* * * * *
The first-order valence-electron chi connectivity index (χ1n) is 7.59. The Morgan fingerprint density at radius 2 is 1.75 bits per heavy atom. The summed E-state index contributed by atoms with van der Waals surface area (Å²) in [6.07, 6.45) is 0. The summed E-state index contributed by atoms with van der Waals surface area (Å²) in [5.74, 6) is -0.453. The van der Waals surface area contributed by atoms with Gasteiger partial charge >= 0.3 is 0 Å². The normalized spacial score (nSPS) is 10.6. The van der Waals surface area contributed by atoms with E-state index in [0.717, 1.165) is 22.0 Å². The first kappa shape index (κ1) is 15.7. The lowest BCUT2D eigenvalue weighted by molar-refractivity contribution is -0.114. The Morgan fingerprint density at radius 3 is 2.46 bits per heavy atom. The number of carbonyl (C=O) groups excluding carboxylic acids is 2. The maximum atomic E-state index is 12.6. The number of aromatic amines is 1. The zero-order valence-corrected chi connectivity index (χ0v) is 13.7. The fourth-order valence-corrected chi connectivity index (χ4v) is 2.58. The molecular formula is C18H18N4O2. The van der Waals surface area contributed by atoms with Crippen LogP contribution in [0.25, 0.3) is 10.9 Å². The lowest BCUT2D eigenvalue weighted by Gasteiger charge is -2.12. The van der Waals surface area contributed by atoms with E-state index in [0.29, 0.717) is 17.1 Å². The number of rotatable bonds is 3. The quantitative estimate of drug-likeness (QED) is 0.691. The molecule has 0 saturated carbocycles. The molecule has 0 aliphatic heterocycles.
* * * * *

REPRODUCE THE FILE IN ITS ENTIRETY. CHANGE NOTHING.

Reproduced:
The first-order valence-electron chi connectivity index (χ1n) is 7.59. The Morgan fingerprint density at radius 2 is 1.75 bits per heavy atom. The summed E-state index contributed by atoms with van der Waals surface area (Å²) in [6.07, 6.45) is 0. The summed E-state index contributed by atoms with van der Waals surface area (Å²) in [5.74, 6) is -0.453. The van der Waals surface area contributed by atoms with Gasteiger partial charge >= 0.3 is 0 Å². The normalized spacial score (nSPS) is 10.6. The van der Waals surface area contributed by atoms with E-state index in [0.717, 1.165) is 22.0 Å². The first kappa shape index (κ1) is 15.7. The lowest BCUT2D eigenvalue weighted by molar-refractivity contribution is -0.114. The Morgan fingerprint density at radius 3 is 2.46 bits per heavy atom. The number of carbonyl (C=O) groups excluding carboxylic acids is 2. The maximum atomic E-state index is 12.6. The number of aromatic amines is 1. The zero-order valence-corrected chi connectivity index (χ0v) is 13.7. The fourth-order valence-corrected chi connectivity index (χ4v) is 2.58. The molecular formula is C18H18N4O2. The van der Waals surface area contributed by atoms with Crippen LogP contribution in [0.25, 0.3) is 10.9 Å². The lowest BCUT2D eigenvalue weighted by Gasteiger charge is -2.12. The van der Waals surface area contributed by atoms with E-state index in [0.29, 0.717) is 17.1 Å². The number of rotatable bonds is 3. The quantitative estimate of drug-likeness (QED) is 0.691. The molecule has 0 saturated carbocycles. The molecule has 0 aliphatic heterocycles.